The plan by the Jamaica Olympic Association (JOA) to transform its headquarters into a corporate hub for sports at which members can meet for conversations on sport, its development, and impact is most encouraging and deserves full support.
Mr Christopher Samuda, the JOA president, is reported as saying that the headquarters, which will retain its name, Olympic Manor, “will be foremost a family home for members, but, importantly, it will be a centre… where the collective vision will drive a unified mission for sport and sport development”.
The JOA has told us that the $120-million project, aptly themed ‘Creating History, Building for the Next Generation’, is a partnership with the Pan American Sports Organisation, which will provide $60 million. The JOA will match that contribution from internal resources.
Mr Ryan Foster, the JOA secretary general and CEO, has stated that Olympic Manor will be “a functional and earning asset with facilities which will provide a menu of services for members as their needs grow and the sporting landscape evolves”.
That, as we said, is most encouraging, and we hope that the JOA will be able to live up to its promise of providing the services necessary because not every Jamaican Olympian has had the good fortune of living a comfortable life after making great sacrifice to represent their country at the highest level.
It’s the least the country can do, because when our athletes excel we revel in their triumphs and Jamaica gains global exposure from which we can benefit with smart marketing and promotion.
That brings us to the other planned features of Olympic Manor, which have given us reason to expect great benefit for Jamaica, the JOA, and our athletes — the establishment of a health food store and restaurant, a sport apparel store of Olympic gear and souvenirs, and an Olympic museum.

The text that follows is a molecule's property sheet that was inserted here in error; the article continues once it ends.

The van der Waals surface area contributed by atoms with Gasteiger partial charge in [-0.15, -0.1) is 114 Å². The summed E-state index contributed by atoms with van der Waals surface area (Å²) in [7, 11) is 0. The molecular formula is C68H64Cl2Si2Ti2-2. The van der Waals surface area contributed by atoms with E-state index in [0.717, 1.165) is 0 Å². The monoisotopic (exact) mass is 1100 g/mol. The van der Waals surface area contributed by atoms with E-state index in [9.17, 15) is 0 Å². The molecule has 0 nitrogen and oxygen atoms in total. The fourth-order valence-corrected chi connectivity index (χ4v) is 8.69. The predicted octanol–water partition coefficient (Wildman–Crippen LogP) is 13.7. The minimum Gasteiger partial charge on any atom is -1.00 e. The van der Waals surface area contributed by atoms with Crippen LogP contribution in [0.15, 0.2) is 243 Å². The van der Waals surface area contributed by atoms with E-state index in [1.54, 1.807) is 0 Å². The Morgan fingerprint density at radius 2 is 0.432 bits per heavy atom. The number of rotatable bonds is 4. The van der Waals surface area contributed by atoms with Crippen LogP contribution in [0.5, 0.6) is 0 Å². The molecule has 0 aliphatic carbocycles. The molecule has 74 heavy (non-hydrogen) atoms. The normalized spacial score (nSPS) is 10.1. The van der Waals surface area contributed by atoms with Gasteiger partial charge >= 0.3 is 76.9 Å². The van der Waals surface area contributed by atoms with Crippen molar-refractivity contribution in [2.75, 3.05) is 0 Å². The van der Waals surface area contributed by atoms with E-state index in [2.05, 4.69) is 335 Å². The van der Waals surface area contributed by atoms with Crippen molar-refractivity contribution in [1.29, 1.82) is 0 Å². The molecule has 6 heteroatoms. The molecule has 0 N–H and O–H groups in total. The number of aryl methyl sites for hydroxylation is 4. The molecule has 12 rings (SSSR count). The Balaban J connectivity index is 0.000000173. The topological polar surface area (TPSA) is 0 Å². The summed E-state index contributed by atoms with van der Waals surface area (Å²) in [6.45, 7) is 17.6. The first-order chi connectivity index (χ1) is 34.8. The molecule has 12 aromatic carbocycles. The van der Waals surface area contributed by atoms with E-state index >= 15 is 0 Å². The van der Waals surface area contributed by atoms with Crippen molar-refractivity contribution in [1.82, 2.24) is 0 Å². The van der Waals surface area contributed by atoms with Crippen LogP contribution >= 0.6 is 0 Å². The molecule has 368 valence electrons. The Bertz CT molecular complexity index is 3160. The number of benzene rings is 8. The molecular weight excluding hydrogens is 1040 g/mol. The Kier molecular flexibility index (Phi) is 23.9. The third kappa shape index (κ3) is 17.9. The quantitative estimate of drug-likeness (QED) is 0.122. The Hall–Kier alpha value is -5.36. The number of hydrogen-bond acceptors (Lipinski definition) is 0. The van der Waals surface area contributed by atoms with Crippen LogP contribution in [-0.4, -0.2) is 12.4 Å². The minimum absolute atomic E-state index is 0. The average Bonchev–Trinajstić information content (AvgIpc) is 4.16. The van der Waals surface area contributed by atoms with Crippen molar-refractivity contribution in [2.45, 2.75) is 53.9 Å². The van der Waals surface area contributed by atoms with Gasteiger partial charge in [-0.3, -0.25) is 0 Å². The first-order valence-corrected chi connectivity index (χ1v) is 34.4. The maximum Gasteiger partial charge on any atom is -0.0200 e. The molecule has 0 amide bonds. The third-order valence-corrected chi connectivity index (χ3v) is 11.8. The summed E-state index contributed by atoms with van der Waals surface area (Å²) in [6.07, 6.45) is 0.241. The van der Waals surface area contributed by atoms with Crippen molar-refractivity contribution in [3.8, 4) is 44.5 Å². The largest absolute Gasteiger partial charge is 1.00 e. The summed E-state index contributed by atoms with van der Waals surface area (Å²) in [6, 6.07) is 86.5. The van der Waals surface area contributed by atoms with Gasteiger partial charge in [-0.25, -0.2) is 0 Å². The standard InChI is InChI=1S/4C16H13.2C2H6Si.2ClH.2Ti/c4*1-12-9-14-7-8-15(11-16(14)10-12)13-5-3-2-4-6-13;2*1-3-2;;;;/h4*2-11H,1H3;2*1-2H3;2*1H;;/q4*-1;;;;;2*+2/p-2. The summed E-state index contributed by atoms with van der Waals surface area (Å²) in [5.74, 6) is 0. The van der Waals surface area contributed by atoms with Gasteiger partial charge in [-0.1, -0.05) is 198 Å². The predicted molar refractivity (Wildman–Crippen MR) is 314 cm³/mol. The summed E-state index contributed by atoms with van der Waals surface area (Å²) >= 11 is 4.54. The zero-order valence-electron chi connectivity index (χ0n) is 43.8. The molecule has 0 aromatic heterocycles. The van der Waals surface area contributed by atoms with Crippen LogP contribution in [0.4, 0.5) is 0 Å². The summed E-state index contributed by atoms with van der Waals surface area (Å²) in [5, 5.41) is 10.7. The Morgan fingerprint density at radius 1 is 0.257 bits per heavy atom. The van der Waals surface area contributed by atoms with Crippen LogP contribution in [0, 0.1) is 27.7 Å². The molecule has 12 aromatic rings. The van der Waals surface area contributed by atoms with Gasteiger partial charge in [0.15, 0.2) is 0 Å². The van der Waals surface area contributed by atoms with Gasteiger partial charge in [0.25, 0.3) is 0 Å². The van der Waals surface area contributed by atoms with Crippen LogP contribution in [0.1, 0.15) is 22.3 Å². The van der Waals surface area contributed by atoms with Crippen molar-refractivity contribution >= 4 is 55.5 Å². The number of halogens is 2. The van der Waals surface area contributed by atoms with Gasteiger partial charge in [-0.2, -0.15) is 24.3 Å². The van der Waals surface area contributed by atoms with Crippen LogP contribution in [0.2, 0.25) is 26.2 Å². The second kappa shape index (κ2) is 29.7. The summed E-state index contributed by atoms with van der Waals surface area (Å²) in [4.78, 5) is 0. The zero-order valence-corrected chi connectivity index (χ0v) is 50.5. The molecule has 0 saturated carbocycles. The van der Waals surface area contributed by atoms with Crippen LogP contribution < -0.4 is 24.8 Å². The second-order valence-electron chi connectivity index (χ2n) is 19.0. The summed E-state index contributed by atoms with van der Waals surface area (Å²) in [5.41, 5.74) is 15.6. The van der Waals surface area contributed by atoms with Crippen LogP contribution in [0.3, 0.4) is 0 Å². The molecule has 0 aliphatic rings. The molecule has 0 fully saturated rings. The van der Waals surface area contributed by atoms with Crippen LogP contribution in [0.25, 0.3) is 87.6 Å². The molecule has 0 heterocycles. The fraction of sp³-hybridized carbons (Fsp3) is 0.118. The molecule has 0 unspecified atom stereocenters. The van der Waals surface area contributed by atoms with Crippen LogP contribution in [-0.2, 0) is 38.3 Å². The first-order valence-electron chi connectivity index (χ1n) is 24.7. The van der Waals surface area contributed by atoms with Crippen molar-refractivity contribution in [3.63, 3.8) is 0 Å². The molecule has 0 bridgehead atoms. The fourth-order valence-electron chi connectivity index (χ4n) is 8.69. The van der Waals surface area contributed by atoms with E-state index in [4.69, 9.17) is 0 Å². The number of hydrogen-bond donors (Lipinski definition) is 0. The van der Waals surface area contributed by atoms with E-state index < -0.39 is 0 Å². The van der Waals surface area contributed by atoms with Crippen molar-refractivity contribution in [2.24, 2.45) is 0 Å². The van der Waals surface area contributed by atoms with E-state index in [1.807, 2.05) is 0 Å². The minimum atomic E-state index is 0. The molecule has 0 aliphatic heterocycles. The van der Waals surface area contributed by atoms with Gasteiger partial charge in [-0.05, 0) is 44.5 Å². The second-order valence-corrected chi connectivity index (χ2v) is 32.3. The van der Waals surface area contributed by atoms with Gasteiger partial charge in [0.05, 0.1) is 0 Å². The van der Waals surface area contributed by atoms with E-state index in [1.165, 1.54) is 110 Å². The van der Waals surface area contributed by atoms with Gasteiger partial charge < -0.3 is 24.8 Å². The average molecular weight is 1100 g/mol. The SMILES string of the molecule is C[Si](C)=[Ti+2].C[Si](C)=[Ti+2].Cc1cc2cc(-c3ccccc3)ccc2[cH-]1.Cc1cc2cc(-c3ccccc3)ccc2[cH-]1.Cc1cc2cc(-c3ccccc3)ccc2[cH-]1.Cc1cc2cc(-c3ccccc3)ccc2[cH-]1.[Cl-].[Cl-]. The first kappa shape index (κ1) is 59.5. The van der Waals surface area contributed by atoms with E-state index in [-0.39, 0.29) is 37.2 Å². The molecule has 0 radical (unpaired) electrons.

Statista, a leading provider of consumer and market data, tells us that in 2019 the global sports apparel market generated around US$181 billion in revenue, an increase of more than US$7 billion on the previous year.
“Rising revenues are forecast to continue and estimated to reach around US$208 billion in 2025,” Statista added.
Those are not numbers to sneeze at, and Jamaica, we hold, should place itself in a position to capture a fair share of that market. After all, our name is synonymous with sport, especially sprinting.
The US, Great Britain, Canada, Germany, and a host of other countries run online stores from which fans can purchase team gear. Jamaica competes on an equal footing with those countries, even outperforming them in a number of events. So why shouldn’t we, like them, benefit from fans’ desire to purchase souvenirs and apparel?
Consider the contribution to our economy and people if we go down the road of manufacturing, marketing, and distributing Jamaican sports apparel ourselves. We have the talent here to do it and, given the fact that changing consumer trends have resulted in great benefit to the sports apparel and athletic wear markets in recent years, we should not shy away from investing in this venture.
The fact that Nike and Adidas — the world’s leading sportswear companies in 2018/2019 generating combined revenues of around US$64 billion — are being challenged by relative newcomers to the market, such as Under Armour and lululemon, is reason for us to act.